The Ehnes String Quartet achieved an enviable mastery of rhythm in Beethoven’s String Quartet in F Minor, ‘Serioso’, and it was immediately obvious that the four players – violinists James Ehnes and Amy Schwartz Moretti, viola player Richard O’Neill and cellist Robert DeMaine – strove towards a single purpose. The ‘cello fastened the first movement’s pacing with its measured beats; the sound from each instrument was of a tone that’s rarely captured when more than one string instrument begins to play – even in orchestras. Melodies on first and second violin could have been fractionally more mellifluous and tiny touches of dynamic variation – subtler diminuendi, more gradual sliding off the notes – could have crept into the execution. Aiming for a clean, precise, unrattled rhythm, some crucial minutiae got a bit lost.
As they embarked on the lugubrious Voces intimae by Sibelius, the quartet slowly started to unfurl its claws. Brusque shifts in tempo and dynamics took place, yet these were not faults, but simply slightly questionable choices. Sometimes the instrumentalists played different harmonies in the same style, at the same volume, emanating passion through their music in an expected manner; rigidly and in a predetermined rhythm. The flame burned steadily rather than colourfully. But finally the chains were cut loose. Dire premonition could be heard in the ‘cello’s grave low tones; angst was carried to our ears as we heard rounds of imitation of one sombre motif. The jerky, more modern harmonies, the scrambling of the strings to find some inexplicit goal, were all constituents of this fine work we heard expressed exuberantly. At last it radiated the grim sentimentality in which this piece abounds.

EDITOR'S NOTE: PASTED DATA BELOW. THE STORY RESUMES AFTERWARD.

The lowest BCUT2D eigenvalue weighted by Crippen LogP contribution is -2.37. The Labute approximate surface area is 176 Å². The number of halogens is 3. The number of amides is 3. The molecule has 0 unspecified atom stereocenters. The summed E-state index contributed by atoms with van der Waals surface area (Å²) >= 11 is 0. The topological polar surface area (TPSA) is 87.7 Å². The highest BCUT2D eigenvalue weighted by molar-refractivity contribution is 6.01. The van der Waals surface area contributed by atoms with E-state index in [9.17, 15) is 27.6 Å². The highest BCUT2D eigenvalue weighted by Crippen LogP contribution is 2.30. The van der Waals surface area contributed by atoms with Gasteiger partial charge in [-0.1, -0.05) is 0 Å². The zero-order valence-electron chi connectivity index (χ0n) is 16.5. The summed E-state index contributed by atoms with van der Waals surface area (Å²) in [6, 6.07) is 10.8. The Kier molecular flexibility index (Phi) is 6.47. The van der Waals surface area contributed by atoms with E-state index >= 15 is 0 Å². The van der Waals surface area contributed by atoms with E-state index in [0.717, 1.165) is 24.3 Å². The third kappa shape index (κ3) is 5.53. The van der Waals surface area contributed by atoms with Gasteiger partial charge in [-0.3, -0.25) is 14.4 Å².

Throughout their performance of Schubert’s Death and the Maiden, the quartet gave its listeners jagged rhythms, the throbbing competitiveness of its counterpoint harmonies, timid and abashed light ditties, and sometimes even a playful, staccato-fuelled rhythm. The mania that permeates the music was apparent but it didn’t spill into the technical finesse of its performance. If one considered that the work had been composed a little after Schubert had discovered he was dying, one could hear the struggle between morbidity and self-denial; an unrelenting search to find a truth which nobody wants to confront.
Lastly the ensemble treated us to a contrasting performance of the final movement of Dvořák’s American Quartet as an encore. It was sprightly and bouncy, full of almost frenetic joy. It was everything we wouldn’t have expected from the players we had heard and thus the final confirmation that, whatever gloss these instrumentalists employ to make their rhythm and their intonation sparkle – other string quartets should want at least an ounce of it.
Further details of Wigmore Hall concerts can be found at wigmore-hall.org.uk.